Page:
In a similar vein, Toronto’s St Michael’s Choir School is an institution that has dedicated itself in part to maintaining a performance tradition of choral music from the early Renaissance up to the modern era. Rather defiantly eschewing the larger Catholic church’s modern predilection for folk or popular music, the school, which was founded in 1937, represents one of the pockets of the world in which a working understanding of a composer like Gabrieli has never entirely stopped. Many skilled Canadian singers and conductors have got their training at “St Mike’s.” The central work of their December 11 Christmas concert is English composer Ralph Vaughan Willliams’ Fantasia on Christmas Carols. This work, written in 1912, has taken on the status of a chestnut, and it contains songs that have become well-known favourites for carol aficionados. But Vaughan Willliams was part of the folk music revival that took place in England at the end of 19th century, and in writing the Fantasia he was engaged in an act of reconstruction and promotion similar to the early-music musicians of a later generation (in intention if not in execution).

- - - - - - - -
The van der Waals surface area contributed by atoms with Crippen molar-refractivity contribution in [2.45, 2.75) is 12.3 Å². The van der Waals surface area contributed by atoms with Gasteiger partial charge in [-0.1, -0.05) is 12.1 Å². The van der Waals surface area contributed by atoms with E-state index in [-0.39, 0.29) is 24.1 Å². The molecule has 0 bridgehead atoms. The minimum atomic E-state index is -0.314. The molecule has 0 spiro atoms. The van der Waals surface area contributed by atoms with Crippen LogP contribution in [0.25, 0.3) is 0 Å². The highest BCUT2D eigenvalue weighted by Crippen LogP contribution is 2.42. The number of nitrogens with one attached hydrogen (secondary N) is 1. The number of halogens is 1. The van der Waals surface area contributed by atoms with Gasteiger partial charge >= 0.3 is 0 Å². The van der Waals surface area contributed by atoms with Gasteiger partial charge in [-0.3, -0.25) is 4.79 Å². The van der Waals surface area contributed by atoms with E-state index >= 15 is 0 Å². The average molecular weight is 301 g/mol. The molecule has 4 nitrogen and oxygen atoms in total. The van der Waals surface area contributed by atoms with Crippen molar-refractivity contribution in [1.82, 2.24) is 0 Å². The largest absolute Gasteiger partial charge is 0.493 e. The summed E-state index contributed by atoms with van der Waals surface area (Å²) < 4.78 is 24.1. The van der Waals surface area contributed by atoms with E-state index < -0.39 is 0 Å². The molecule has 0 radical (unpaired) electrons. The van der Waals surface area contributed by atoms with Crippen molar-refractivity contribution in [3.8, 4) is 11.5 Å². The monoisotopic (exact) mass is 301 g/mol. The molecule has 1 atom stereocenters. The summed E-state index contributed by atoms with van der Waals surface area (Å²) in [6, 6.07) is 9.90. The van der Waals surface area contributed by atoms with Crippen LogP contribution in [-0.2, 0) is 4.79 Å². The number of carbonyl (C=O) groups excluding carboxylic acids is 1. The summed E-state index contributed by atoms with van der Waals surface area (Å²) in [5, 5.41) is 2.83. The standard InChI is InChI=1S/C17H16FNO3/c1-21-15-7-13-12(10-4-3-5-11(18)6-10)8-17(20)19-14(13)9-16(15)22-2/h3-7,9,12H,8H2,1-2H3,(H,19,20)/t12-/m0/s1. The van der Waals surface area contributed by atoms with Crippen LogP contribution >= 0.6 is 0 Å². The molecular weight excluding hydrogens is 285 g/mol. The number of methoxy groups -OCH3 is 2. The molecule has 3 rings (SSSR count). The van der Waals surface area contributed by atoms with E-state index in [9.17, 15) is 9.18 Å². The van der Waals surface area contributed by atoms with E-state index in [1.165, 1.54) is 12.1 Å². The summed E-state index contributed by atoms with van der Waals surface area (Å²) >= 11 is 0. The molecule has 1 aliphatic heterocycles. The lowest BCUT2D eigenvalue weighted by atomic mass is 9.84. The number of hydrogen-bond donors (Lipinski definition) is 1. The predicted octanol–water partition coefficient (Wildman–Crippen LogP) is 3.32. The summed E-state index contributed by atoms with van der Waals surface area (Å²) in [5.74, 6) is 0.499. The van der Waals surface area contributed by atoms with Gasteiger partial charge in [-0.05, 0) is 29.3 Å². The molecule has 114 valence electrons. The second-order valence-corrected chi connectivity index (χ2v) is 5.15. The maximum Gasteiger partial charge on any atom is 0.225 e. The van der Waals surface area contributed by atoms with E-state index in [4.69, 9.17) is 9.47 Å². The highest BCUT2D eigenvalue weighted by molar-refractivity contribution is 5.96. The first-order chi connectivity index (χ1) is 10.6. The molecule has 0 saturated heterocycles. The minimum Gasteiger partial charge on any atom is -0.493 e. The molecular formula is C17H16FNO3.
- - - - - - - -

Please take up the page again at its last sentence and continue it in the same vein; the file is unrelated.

In choral performances of Christmas carols, so prevalent at this time of year, both expressiveness and early music performance practice can be central questions. Carol concerts are almost without exception musical compendiums that can encompass 13th-century chant, 20th-century gospel music, and everything in between. Choirs must be able to execute well music from wildly disparate stylistic areas.
Among the many excellent carol and seasonal concerts presented this December, space permits only a sampling (please consult The WholeNote listings for a comprehensive guide). The Etobicoke Centennial Choir’s Sacred Traditions will feature sacred music from the African, Jewish, and Christian repertoire, and play host to the Nutifafa African Performance Ensemble on December 4. Toronto’s Upper Canada Choristers will feature Cantemos, the UCC’s Latin-American ensemble, in a December 10 performance of music from, and inspired by, the Medieval epoch; and on the same day the Oakville Choral Society will present Bach’s Magnificat and other works. The Alexander Singers will include some Chanukah music along with Christmas repertoire on December 11. And the Cantemus Singers will present a Christmas Oratorio by the pre-Bach German composer Heinrich Schütz on December 12.
As this magazine also includes listings for the new year, I will finish by mentioning two concerts to watch for after Christmas: The Elmer Iseler Singers join the Esprit Orchestra on January 30 for a concert that includes Ligeti’s Lux Aeterna and Montreal composer José Evangelista’s Symphonie minute; and on February 5 the Mississauga Festival Choir performs a concert in support of the mentoring organization Big Brothers/Big Sisters of Peel.
Benjamin Stein is a tenor and theorbist. He can be contacted at email@example.com.